If you've amassed a respectable estate and want to protect it and control how it's disposed of, then you should think about setting up an irrevocable trust.
An introduction to trustsGenerally speaking, a trust is a legal fiction conjured up by lawyers and accountants. It allows one person, the settlor, to relinquish control of his or her money or assets to a trustee, who then distributes the money or assets to beneficiaries according to a predetermined schedule.
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The key is the transfer of assets from the settlor to the trustee. This offers a variety of legal, tax, and estate-planning advantages that aren't available to a person who keeps assets in his or her own name.
All trusts, whether revocable or not, allow the assets therein to pass directly to the intended beneficiaries without going through the probate process, in which a court inventories a deceased person's property and settles ambiguities about how it should be distributed to heirs.
This is beneficial for two reasons. First, probate can be costly and time-consuming, particularly if there are disputes among heirs as to how the estate's assets should be divided between them. And second, the probate process creates a publicly available record detailing the deceased person's assets and the distribution thereof. If, for whatever reason, you don't want this information disclosed, then a trust is the most effective way to preserve anonymity.
Revocable vs. irrevocable trustsBeyond probate, there are clear advantages and disadvantages to both revocable and irrevocable trusts.
The biggest advantage of a revocable trust is simply that it's, well, revocable. For instance, let's say you want to set aside money for a ne'er-do-well grandson with the hope that he reforms his behavior as he matures. By using a revocable trust, you earmark the assets or money that you want to set aside for him, but you also leave yourself the option of revoking the trust if he doesn't eventually come around.
An irrevocable trust, on the other hand, doesn't give you this same flexibility. But what it does give you is a host of offsetting benefits. Most importantly, because the trust is irrevocable, any assets transferred into it are no longer considered to be the settlor's property. The net result is that not only are they protected from a settlor's legal adversaries and creditors, but they're also exempt from federal and state estate taxes.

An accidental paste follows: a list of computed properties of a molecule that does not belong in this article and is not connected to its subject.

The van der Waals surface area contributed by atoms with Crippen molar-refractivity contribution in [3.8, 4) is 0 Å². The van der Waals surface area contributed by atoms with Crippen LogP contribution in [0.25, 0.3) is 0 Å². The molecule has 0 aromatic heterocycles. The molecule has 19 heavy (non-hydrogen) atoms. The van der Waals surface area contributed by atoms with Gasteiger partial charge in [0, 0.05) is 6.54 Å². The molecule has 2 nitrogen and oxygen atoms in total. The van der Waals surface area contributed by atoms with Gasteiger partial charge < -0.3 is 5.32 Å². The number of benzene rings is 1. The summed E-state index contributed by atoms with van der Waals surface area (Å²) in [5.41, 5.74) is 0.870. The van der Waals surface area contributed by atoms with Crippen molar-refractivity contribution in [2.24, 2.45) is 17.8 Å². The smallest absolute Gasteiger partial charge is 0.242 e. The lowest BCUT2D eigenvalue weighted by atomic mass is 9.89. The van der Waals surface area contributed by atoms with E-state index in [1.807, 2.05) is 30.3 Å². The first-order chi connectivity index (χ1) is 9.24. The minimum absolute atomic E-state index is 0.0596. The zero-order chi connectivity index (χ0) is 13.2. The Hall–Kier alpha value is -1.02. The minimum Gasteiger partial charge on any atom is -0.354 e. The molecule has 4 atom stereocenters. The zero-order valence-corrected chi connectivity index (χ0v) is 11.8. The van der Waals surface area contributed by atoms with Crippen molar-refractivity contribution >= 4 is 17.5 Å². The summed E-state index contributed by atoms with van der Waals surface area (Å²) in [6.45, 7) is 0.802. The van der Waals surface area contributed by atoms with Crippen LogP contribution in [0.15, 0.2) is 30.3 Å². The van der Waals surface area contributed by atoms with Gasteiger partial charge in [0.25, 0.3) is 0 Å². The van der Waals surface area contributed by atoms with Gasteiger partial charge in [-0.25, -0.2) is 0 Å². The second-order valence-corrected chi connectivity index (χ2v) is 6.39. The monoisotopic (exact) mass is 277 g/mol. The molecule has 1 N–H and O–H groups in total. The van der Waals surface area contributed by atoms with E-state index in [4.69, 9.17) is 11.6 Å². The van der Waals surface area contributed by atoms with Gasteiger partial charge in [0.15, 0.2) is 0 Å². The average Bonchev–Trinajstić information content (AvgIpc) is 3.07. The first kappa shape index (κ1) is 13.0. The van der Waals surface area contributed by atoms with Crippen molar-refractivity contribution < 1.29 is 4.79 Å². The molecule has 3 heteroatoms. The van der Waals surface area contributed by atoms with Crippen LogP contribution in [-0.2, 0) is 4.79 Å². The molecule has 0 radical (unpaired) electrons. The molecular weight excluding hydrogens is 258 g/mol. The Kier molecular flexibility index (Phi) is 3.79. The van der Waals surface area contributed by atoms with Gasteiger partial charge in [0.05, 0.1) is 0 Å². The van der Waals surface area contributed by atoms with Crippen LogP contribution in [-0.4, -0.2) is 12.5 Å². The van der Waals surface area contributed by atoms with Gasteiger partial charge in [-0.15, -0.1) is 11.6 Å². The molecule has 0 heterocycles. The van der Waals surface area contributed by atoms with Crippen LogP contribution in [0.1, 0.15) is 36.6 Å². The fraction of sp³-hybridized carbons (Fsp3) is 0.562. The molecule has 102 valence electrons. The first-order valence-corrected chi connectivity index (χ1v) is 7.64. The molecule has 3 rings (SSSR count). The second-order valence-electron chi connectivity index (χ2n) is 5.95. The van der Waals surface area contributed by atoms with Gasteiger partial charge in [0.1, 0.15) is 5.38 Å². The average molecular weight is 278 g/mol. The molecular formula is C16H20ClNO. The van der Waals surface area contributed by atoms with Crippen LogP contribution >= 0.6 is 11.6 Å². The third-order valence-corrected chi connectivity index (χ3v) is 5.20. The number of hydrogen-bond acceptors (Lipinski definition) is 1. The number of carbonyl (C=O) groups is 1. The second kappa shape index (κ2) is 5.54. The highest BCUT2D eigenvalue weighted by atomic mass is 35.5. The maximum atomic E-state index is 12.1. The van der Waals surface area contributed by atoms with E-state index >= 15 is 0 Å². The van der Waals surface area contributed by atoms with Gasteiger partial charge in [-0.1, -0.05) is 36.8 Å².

Setting up a trust is easyIf you're interested in setting up a trust, the good news is that it's easy to do. You theoretically don't even need to put the arrangement down on paper for it to be legally enforceable.
Once again, the key is the transfer of control over assets to a person acting as a trustee on behalf of a beneficiary. If you give, say, $25,000 to a person and tell that person to hold it in trust for another person, you've created a trust.
Moreover, not only can the settlor and the trustee be the same person, but certain states also even allow a trust's settlor to be its primary beneficiary (though, in this instance, known as a "self-settlor" or "spendthrift" trust, there must be a separate trustee).
This isn't to say that you shouldn't hire a lawyer to assist in the process -- and, specifically, to prepare the trust document, which governs how the assets therein will be distributed. Not only will a lawyer ensure the entity is legally enforceable, which could save you and/or your heirs money down the road in the event of a legal dispute, but they can also help you decide which assets to put in the trust and how to design the distribution schedule to maximize legal and tax benefits.
Either way, trusts are easy to set up and offer an array of financial and legal protections that can shelter your hard-earned assets during your lifetime, in addition to ensuring that your legacy lives on when you're no longer around.
The article What Is an Irrevocable Trust? originally appeared on Fool.com.
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